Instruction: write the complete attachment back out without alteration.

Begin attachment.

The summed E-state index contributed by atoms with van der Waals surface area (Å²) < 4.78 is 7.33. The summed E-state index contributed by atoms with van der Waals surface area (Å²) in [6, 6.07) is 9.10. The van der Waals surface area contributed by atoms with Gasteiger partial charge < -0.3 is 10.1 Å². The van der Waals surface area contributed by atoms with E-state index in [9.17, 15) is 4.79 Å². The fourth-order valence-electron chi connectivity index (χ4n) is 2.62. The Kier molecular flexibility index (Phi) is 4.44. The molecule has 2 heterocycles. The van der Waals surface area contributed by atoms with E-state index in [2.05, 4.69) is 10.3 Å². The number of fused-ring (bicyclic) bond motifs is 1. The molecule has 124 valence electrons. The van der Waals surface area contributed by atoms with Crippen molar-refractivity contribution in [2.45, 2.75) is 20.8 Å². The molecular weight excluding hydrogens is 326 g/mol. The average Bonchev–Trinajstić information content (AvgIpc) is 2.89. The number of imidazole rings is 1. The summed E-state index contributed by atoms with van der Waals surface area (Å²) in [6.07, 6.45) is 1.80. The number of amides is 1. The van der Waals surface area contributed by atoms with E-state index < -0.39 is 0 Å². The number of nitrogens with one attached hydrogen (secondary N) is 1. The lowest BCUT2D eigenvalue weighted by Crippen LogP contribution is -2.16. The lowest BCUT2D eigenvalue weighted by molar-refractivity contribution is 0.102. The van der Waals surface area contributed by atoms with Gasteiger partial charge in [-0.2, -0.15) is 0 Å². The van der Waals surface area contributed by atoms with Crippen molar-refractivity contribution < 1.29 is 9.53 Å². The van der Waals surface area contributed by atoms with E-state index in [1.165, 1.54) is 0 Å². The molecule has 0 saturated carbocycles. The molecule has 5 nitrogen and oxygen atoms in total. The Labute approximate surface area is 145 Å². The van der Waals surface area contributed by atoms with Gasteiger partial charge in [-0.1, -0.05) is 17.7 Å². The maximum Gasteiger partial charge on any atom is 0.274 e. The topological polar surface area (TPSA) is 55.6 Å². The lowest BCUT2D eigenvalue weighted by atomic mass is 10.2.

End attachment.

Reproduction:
The summed E-state index contributed by atoms with van der Waals surface area (Å²) < 4.78 is 7.33. The summed E-state index contributed by atoms with van der Waals surface area (Å²) in [6, 6.07) is 9.10. The van der Waals surface area contributed by atoms with Gasteiger partial charge < -0.3 is 10.1 Å². The van der Waals surface area contributed by atoms with E-state index in [9.17, 15) is 4.79 Å². The fourth-order valence-electron chi connectivity index (χ4n) is 2.62. The Kier molecular flexibility index (Phi) is 4.44. The molecule has 2 heterocycles. The van der Waals surface area contributed by atoms with E-state index in [2.05, 4.69) is 10.3 Å². The number of fused-ring (bicyclic) bond motifs is 1. The molecule has 124 valence electrons. The van der Waals surface area contributed by atoms with Crippen molar-refractivity contribution in [2.45, 2.75) is 20.8 Å². The molecular weight excluding hydrogens is 326 g/mol. The average Bonchev–Trinajstić information content (AvgIpc) is 2.89. The number of imidazole rings is 1. The summed E-state index contributed by atoms with van der Waals surface area (Å²) in [6.07, 6.45) is 1.80. The number of amides is 1. The van der Waals surface area contributed by atoms with E-state index < -0.39 is 0 Å². The number of nitrogens with one attached hydrogen (secondary N) is 1. The lowest BCUT2D eigenvalue weighted by Crippen LogP contribution is -2.16. The lowest BCUT2D eigenvalue weighted by molar-refractivity contribution is 0.102. The van der Waals surface area contributed by atoms with Gasteiger partial charge in [-0.2, -0.15) is 0 Å². The van der Waals surface area contributed by atoms with Crippen molar-refractivity contribution < 1.29 is 9.53 Å². The van der Waals surface area contributed by atoms with E-state index in [1.165, 1.54) is 0 Å². The molecule has 0 saturated carbocycles. The molecule has 5 nitrogen and oxygen atoms in total. The Labute approximate surface area is 145 Å². The van der Waals surface area contributed by atoms with Gasteiger partial charge in [-0.1, -0.05) is 17.7 Å². The maximum Gasteiger partial charge on any atom is 0.274 e. The topological polar surface area (TPSA) is 55.6 Å². The lowest BCUT2D eigenvalue weighted by atomic mass is 10.2.